You could talk about all sorts of things concerning this film, but the thing that struck me the most was the wonderful pacing of the film. The director Bob Fosse was able to choreograph not only the musical numbers, but the entire film. For those of you who haven’t seen it, the film is about an Englishman who moves into an apartment complex with an American cabaret dancer in 1931 Berlin. Over the course of the film a few other characters come in and out, the two dabble in love, but the heart of the film is the contrast between the cabaret show and the ever increasing presence of Nazis. At first they are kicked out of the club. By the end of the film, they make up most of the audience.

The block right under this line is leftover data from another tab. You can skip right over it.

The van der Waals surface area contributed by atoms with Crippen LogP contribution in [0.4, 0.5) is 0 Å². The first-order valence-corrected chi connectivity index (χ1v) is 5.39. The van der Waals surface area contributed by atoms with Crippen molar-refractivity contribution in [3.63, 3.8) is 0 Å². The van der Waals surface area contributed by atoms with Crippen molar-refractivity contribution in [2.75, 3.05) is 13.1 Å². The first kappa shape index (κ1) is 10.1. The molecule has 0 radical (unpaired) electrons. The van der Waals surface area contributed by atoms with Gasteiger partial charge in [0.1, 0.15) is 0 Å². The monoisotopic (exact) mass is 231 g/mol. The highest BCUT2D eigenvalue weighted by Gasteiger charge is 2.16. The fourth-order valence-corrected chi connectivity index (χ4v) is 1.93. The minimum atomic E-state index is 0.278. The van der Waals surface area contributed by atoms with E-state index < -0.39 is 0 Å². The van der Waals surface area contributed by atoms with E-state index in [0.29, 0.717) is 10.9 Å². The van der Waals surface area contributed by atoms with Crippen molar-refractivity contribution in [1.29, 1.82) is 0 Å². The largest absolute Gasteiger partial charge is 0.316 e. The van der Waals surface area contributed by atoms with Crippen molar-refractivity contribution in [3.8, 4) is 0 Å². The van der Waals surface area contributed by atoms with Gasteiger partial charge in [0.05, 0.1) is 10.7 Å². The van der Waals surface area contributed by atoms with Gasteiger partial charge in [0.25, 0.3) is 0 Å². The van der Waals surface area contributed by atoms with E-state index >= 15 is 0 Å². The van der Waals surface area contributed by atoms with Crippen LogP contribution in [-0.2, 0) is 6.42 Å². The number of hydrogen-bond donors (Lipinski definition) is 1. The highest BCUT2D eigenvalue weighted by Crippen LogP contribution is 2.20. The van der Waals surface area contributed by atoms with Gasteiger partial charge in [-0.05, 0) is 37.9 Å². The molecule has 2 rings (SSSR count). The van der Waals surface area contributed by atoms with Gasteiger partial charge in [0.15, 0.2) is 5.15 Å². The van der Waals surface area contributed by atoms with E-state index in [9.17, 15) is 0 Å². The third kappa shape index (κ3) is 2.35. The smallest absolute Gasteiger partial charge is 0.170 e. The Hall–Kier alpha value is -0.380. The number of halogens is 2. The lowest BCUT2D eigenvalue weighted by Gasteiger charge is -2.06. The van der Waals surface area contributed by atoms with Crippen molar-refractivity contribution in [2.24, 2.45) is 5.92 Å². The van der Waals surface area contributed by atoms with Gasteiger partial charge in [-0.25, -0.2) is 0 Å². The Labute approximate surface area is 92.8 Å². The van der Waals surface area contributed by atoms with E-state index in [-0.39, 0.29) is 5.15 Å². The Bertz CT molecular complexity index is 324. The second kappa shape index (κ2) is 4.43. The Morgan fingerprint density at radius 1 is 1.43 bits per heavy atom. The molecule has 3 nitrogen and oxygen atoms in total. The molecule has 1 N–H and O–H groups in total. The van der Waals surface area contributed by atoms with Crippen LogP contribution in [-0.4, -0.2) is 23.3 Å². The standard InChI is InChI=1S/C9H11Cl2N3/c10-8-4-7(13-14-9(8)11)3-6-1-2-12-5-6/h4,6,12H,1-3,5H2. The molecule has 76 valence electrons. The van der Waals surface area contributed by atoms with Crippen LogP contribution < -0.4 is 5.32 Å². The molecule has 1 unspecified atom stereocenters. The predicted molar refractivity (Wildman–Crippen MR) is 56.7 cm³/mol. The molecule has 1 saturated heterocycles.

What makes it all works so well is that the songs are in service of the story, in fact they are part of the cabaret show rather then spontaneous bursts of singing in the street. But when the performance stops, it somehow continues in the dialogue, the shot composition, and the cutting. This is a fantastic accomplishment when most musicals are numbers hung on a clothesline plot. The film definitely lives up to it’s reputation.